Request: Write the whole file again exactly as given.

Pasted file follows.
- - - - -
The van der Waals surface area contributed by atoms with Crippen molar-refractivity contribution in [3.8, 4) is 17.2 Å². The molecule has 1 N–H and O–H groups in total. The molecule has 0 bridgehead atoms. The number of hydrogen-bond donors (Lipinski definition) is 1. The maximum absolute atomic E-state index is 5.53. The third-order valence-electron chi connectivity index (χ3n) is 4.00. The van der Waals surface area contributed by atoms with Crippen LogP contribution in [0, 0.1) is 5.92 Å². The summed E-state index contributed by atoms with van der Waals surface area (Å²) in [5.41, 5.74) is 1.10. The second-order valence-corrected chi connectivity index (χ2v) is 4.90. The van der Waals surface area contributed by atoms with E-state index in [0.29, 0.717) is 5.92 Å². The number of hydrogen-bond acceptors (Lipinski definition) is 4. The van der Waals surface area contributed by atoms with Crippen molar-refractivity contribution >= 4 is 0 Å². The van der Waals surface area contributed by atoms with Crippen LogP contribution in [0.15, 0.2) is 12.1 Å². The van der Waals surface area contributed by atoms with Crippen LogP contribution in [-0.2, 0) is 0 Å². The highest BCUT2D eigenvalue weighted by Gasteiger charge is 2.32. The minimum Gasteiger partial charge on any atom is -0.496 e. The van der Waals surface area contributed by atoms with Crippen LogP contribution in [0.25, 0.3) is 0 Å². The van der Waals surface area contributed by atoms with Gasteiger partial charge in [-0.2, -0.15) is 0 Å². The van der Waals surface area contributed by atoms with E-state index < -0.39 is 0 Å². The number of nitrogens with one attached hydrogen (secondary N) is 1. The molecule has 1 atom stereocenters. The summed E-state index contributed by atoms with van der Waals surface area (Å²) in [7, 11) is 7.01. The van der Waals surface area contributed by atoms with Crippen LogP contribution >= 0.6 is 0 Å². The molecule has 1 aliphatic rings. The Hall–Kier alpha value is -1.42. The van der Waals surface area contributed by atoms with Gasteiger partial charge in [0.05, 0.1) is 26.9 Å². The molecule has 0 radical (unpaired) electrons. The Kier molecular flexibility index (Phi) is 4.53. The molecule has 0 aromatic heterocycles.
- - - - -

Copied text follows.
The van der Waals surface area contributed by atoms with Crippen molar-refractivity contribution in [3.8, 4) is 17.2 Å². The molecule has 1 N–H and O–H groups in total. The molecule has 0 bridgehead atoms. The number of hydrogen-bond donors (Lipinski definition) is 1. The maximum absolute atomic E-state index is 5.53. The third-order valence-electron chi connectivity index (χ3n) is 4.00. The van der Waals surface area contributed by atoms with Crippen LogP contribution in [0, 0.1) is 5.92 Å². The summed E-state index contributed by atoms with van der Waals surface area (Å²) in [5.41, 5.74) is 1.10. The second-order valence-corrected chi connectivity index (χ2v) is 4.90. The van der Waals surface area contributed by atoms with E-state index in [0.29, 0.717) is 5.92 Å². The number of hydrogen-bond acceptors (Lipinski definition) is 4. The van der Waals surface area contributed by atoms with Crippen molar-refractivity contribution >= 4 is 0 Å². The van der Waals surface area contributed by atoms with Crippen LogP contribution in [0.15, 0.2) is 12.1 Å². The van der Waals surface area contributed by atoms with Crippen LogP contribution in [-0.2, 0) is 0 Å². The highest BCUT2D eigenvalue weighted by Gasteiger charge is 2.32. The minimum Gasteiger partial charge on any atom is -0.496 e. The van der Waals surface area contributed by atoms with Crippen LogP contribution in [0.25, 0.3) is 0 Å². The van der Waals surface area contributed by atoms with Gasteiger partial charge in [-0.2, -0.15) is 0 Å². The van der Waals surface area contributed by atoms with E-state index < -0.39 is 0 Å². The number of nitrogens with one attached hydrogen (secondary N) is 1. The molecule has 1 atom stereocenters. The summed E-state index contributed by atoms with van der Waals surface area (Å²) in [7, 11) is 7.01. The van der Waals surface area contributed by atoms with Crippen LogP contribution >= 0.6 is 0 Å². The molecule has 1 aliphatic rings. The Hall–Kier alpha value is -1.42. The van der Waals surface area contributed by atoms with Gasteiger partial charge in [0.05, 0.1) is 26.9 Å². The molecule has 0 radical (unpaired) electrons. The Kier molecular flexibility index (Phi) is 4.53. The molecule has 0 aromatic heterocycles.